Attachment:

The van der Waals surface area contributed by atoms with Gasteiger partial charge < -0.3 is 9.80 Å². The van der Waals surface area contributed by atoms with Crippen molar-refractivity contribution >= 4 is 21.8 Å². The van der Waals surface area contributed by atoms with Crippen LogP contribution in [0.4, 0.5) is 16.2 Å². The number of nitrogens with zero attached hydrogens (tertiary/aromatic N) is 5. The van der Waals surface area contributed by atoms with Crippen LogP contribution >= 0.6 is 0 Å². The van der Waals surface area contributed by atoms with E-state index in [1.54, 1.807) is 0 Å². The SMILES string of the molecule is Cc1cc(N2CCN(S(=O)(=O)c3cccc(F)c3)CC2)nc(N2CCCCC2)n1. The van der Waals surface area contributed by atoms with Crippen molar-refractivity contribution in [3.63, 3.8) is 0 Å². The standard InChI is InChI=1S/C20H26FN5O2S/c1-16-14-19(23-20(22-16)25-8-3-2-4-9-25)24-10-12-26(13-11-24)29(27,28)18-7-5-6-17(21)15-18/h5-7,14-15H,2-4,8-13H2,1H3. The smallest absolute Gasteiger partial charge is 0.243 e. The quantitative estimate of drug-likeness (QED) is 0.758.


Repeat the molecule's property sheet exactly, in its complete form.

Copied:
The van der Waals surface area contributed by atoms with Gasteiger partial charge < -0.3 is 9.80 Å². The van der Waals surface area contributed by atoms with Crippen molar-refractivity contribution >= 4 is 21.8 Å². The van der Waals surface area contributed by atoms with Crippen LogP contribution in [0.4, 0.5) is 16.2 Å². The number of nitrogens with zero attached hydrogens (tertiary/aromatic N) is 5. The van der Waals surface area contributed by atoms with Crippen LogP contribution >= 0.6 is 0 Å². The van der Waals surface area contributed by atoms with E-state index in [1.54, 1.807) is 0 Å². The SMILES string of the molecule is Cc1cc(N2CCN(S(=O)(=O)c3cccc(F)c3)CC2)nc(N2CCCCC2)n1. The van der Waals surface area contributed by atoms with Crippen molar-refractivity contribution in [3.63, 3.8) is 0 Å². The standard InChI is InChI=1S/C20H26FN5O2S/c1-16-14-19(23-20(22-16)25-8-3-2-4-9-25)24-10-12-26(13-11-24)29(27,28)18-7-5-6-17(21)15-18/h5-7,14-15H,2-4,8-13H2,1H3. The smallest absolute Gasteiger partial charge is 0.243 e. The quantitative estimate of drug-likeness (QED) is 0.758.